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3 leading risk factors for health care worker injuries

| Oct 5, 2016 | Workers' Compensation |

Health care employees in Kentucky work in a demanding environment. Although the industry as a whole has managed to reduce the frequency of workplace injury claims by 1 percent annually, risk experts have measured a 2 percent increase in the severity of such injuries. The analysts at Aon Global Risk Consulting have identified aging workers, workplace violence and patient handling as the primary sources of injuries.

In the health care industry, the cost of claims for workers’ compensation rises as the age of the workforce increases. Nurses suffer injuries most often, and 53 percent of them are over 50. Most of the injuries involve their backs or shoulders. Violence at work also represents a widespread threat. A recent survey reported that 91 percent of health care workers have experienced workplace violence.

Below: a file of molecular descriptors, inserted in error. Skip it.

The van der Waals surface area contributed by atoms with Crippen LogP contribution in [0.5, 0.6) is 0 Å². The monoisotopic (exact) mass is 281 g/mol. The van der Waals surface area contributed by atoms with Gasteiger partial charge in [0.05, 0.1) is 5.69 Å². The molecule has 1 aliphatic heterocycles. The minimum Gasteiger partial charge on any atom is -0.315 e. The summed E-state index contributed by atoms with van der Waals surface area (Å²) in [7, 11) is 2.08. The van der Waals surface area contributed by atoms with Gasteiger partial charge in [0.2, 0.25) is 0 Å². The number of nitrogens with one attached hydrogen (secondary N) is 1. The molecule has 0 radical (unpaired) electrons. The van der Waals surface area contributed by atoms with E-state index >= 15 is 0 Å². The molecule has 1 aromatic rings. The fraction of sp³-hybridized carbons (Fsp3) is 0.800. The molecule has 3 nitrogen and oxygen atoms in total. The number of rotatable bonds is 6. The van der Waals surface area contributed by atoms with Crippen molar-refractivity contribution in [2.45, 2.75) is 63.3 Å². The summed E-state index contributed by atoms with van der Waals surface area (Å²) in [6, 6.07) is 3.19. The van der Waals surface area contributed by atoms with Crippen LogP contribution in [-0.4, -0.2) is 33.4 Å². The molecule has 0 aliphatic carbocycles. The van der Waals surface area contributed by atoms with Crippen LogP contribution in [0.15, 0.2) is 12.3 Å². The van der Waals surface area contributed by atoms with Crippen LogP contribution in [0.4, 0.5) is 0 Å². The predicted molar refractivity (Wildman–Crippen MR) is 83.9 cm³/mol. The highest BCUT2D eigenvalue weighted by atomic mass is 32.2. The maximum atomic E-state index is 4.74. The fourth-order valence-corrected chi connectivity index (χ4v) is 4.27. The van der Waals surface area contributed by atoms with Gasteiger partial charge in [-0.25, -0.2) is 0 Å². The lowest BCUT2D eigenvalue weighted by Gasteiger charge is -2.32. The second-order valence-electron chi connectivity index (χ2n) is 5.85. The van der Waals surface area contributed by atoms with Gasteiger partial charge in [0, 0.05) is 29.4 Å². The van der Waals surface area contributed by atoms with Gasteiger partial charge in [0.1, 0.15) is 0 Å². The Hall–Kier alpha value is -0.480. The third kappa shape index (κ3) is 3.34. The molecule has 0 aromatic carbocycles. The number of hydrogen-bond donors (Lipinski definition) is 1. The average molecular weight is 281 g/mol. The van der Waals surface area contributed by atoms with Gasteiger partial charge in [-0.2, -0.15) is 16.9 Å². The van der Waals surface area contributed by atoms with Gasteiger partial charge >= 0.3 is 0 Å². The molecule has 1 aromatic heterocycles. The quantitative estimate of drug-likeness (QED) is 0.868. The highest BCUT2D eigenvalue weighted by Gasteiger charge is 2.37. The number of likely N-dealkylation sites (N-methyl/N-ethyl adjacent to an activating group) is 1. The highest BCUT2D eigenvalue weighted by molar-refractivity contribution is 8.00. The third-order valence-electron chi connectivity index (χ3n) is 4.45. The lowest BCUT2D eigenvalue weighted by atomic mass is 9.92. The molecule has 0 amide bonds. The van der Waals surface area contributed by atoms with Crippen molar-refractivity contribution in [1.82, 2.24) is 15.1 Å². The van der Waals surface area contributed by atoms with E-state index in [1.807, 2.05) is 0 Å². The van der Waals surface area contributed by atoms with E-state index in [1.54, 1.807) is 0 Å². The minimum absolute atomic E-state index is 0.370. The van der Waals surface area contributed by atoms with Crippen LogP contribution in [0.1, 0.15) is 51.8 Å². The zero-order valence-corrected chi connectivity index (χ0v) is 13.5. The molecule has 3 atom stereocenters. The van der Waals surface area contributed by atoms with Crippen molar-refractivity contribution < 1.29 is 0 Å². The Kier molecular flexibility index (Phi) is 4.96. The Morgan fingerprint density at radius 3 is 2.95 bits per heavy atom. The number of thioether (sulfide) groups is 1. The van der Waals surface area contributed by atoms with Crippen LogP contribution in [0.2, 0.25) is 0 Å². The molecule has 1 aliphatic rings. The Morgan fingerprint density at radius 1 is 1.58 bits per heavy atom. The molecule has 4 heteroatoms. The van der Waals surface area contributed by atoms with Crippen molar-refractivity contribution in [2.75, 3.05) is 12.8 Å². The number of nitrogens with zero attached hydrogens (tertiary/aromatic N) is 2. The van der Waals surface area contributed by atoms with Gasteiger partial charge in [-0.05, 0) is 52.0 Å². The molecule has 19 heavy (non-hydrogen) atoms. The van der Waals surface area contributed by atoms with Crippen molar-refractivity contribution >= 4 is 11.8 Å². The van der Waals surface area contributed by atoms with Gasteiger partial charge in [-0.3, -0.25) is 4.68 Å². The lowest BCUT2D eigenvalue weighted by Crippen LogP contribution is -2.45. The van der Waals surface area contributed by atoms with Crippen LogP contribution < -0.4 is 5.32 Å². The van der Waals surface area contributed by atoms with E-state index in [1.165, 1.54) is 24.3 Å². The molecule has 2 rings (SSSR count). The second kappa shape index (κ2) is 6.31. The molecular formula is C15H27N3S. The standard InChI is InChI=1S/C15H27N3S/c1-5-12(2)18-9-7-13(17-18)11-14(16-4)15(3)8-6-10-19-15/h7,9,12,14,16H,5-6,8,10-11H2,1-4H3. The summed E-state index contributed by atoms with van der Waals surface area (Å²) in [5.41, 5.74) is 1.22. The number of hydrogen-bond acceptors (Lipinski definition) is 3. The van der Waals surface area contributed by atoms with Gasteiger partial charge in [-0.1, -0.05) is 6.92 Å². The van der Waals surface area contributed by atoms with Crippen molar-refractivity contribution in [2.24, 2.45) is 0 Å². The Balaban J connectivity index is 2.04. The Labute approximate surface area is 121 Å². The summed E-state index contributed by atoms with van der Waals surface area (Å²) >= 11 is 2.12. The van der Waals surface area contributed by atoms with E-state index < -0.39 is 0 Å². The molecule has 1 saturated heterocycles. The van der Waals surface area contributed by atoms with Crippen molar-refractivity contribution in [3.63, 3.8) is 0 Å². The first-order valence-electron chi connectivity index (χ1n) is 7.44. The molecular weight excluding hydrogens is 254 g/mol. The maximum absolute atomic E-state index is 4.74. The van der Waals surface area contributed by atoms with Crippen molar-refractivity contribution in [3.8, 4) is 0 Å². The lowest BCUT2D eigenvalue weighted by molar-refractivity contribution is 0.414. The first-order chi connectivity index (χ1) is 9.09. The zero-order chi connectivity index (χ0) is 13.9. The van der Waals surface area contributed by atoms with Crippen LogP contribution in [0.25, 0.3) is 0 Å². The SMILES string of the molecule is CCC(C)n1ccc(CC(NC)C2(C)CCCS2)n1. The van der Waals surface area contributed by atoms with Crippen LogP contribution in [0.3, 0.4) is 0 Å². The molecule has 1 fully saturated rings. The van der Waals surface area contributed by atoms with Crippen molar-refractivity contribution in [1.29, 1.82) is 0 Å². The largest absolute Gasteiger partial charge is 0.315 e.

Injuries also result when workers handle patients. Any efforts on the part of a health care facility to develop safe patient handling procedures and train employees in their use could reduce these injuries. Aon Global Risk Consulting identified a significantly lower average cost for injury claims at workplaces that emphasized safety procedures. A facility with specific patient handling standards paid an average of $6,000 per claim whereas the average cost reached $7,800 per claim at facilities that did not have specific procedures.

These costs represent medical bills and lost income paid for by workers’ compensation. Employers must maintain these insurance policies for injured workers. A person hurt at work would need to report an injury to qualify for these benefits. If information about these benefits is not available, the person might ask an attorney to investigate the process. An attorney could identify specific benefits available and prepare the claim. A denial from an insurance company might be challenged by an attorney as well.